Dara Rabinowitz is a third-generation Jewish matchmaker . . . who hasn’t made a match for herself. She’s used her family’s expertise to create a wildly successful Jewish dating app and teams up with her grandmother to go on a morning show with the aim of promoting the newest update of the app.
The host of the morning show just so happens to be Dara’s non-Jewish crush, Chris Steadfast. Chris is desperate to grab attention for the show, which is in danger of being canceled. So, when Dara’s grandmother embarrassed her completely by sharing Dara’s list of “must haves” in a man, Chris sees an opportunity: his show will focus on the attempt to find the perfect man for Dara. But is her perfect man really the man she’s envisioned?
Like Meltzer’s debut novel, The Matzah Ball, Mr. Perfect on Paper shows off the author’s touch with characters. Dara lives with generalized anxiety disorder, and the way that’s woven into the plot works beautifully to show how Dara works to cope with different situations. Her commitment to her Judaism is also such an important part of the novel that was a big strength for me.
I didn’t find the chemistry between Dara and Chris quite as believable or compelling as I would have hoped based on The Matzah Ball, but I liked their individual storylines, which alternate between their points of view, and watching Dara’s dates with potential matches is hilarious.
Overall, this is a sweet, unique romance novel that I enjoyed from beginning to end, even if the central relationship wasn’t the strongest component.
Thanks to partners NetGalley and Avon Books for the digital ARC of Julia Whelan’s Thank You for Listening. The book will be out on Tuesday, August 2!
Julia Whelan is one of my all-time favorite audiobook narrators (I know I’m not alone!). Once I found out that she was a writer, too, I was eager to discover if her talents traveled. Oh, they do, my friends. They do.
Thank You for Listening immerses us in the world of audiobook recording and, specifically, romance audiobooks. After an accident ended Sewanee Chester’s career as an actress, she transferred her talents—her deep connection to characters’ motivations, her facility with languages and voices—to narration. While she started in romance, she long ago transferred her allegiance to literary fiction.
When her career takes her to an audiobook conference, Sewanee—who is definitely not looking for romance and, in fact, has rejected the idea of happily ever afters altogether—is nonetheless drawn into a one-night stand with a charming, clever stranger. She returns home knowing that the relationship won’t go anywhere but feeling more desired than she has in a while.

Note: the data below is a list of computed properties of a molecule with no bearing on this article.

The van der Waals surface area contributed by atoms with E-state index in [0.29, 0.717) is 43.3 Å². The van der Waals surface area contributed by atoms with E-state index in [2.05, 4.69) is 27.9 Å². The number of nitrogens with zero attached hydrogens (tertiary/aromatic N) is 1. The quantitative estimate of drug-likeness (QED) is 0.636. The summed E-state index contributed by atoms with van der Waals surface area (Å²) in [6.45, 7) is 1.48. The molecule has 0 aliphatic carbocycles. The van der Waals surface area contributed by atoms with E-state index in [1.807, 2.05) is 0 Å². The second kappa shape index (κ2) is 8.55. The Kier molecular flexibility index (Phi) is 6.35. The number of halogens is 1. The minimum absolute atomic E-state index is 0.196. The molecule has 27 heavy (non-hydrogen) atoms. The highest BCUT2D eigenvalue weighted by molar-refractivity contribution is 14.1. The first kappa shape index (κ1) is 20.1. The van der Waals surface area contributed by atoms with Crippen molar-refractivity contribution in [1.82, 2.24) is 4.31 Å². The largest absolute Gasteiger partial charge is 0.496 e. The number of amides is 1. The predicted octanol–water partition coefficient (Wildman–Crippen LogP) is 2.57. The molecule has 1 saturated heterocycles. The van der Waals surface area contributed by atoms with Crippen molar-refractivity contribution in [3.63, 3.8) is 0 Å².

All at once, opportunities arise: Her best friend, now a successful actress, thinks that her new movie may offer Sewanee a chance to act again. Then, Sewanee has a chance to record with Brock McNight, the undisputed king of romance audio, for mind-boggling amounts of money, and they strike up a friendly relationship via text, one complete with flirting and humor and sooo much cleverness.
Suddenly, Sewanee’s life looks full of promise that she’s not sure she should trust.
I don’t want to share more of the plot, but it’s not what won me over anyway. This is a smart, beautifully written novel whose characters are unbelievably empathetic and compelling. Everyone from Sewanee’s grandma to the other audiobook narrators Sewanee works with is well drawn and quirky and real. The book is funny and offers the charm and banter of the best rom coms on the page and screen. I absolutely loved Thank You for Listening and will be looking for more work by Julia Whelan immediately.
Thanks to partners NetGalley and Algonquin Books for the digital ARC of Oscar Hokeah’s Calling for a Blanket Dance.
Oscar Hokeah’s Calling for a Blanket Dance is a combination of novel and connected short stories, a consideration of the life of Ever Geimausaddle. Ever’s father immigrated from Mexico; his mother’s ancestors are members of the Cherokee and Kiowa nations, and Ever moves, through the book, between his different heritages.
Beginning in 1976, when Ever is a baby, the narrative shares Ever’s story through a multitude of voices. We hear from his grandparents, his mother, his sister, his aunts, distant relatives . . . but not, for the longest time, from Ever himself. The voices are distinct and opinionated, and they drive home the way the truth of someone can shift both because of the point of view of the storyteller and because we, as people, grow and change.